“The question is whether the government can do much to strengthen a long-term relationship,” said W. Bradford Wilcox, director of the National Marriage Project at the University of Virginia and an Institute for Family Studies scholar. “People on the right are more open to the idea. On the left they argue underlying structure — racism, poverty, unemployment” — need to be addressed to ease relationship problems.

“The reality is not either/or,” he said. “Larger structural ills tend to create stress that is corrosive for a relationship. At the same time, nonprofits and others can give people skills to form stronger relationships.”

If kids in low-income neighborhoods struggle with math, said Wilcox, you don’t just tackle neighborhood unemployment. You provide the best math education, too.


A bride and groom walk near Temple Square in Salt Lake City on Friday, April 1, 2016.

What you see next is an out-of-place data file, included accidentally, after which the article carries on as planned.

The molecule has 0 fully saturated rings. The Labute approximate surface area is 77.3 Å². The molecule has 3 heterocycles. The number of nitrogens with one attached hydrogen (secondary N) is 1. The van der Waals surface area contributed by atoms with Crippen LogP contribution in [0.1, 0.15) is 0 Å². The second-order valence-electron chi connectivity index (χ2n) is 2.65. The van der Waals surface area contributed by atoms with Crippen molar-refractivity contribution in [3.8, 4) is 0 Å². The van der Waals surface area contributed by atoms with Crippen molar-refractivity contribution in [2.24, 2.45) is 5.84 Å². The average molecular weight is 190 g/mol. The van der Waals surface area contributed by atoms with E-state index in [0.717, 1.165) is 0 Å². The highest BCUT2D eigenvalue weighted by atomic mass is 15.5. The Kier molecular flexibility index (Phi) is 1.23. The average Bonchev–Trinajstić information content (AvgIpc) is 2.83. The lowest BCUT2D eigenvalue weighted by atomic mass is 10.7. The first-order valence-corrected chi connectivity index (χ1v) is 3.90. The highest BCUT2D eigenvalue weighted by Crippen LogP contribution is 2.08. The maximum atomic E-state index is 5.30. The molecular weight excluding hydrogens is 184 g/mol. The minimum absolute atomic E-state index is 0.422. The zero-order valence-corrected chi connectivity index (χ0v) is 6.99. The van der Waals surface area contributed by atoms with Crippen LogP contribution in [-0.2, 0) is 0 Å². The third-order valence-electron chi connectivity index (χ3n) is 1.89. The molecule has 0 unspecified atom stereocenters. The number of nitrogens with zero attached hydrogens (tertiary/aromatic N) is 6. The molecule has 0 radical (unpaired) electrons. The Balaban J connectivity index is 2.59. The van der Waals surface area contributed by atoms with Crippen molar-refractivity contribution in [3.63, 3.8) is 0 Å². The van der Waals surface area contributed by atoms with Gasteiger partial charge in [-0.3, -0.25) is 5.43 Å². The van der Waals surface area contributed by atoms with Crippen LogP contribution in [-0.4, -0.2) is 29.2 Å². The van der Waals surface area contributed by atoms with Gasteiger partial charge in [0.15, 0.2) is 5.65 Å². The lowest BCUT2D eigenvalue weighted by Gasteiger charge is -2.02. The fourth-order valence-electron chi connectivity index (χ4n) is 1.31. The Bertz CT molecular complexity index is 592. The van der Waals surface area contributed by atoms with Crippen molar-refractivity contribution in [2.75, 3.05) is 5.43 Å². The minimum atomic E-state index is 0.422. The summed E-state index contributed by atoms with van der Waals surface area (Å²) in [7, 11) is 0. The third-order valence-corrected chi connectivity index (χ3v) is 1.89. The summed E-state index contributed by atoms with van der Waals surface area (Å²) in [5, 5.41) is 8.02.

Jeffrey D. Allred, Deseret News

Agree to disagree

“The evidence is strong that the classes do not work. They are hard to administer, have negligible effect and are expensive.” said Benjamin Karney, a professor of psychology and co-director of the Marriage and Close Relationships Laboratory at UCLA.

“There are very well-intentioned people who think if there’s a problem, maybe we can educate our way out of it. There are certain things we can’t just educate ourselves out of,” said Karney, who compared it to trying to cure measles or solve homelessness with a class. “It looks like divorce is a very similar kind of problem.”

His list of relationship stressors includes social and cultural factors, difficulties of parenting, inadequate time and stress, among others.

Money could be better spent — and more help offered to struggling couples — if funding and policy addressed underlying issues that stress relationships, said Karney, who cowrote “Intimate Relationships.”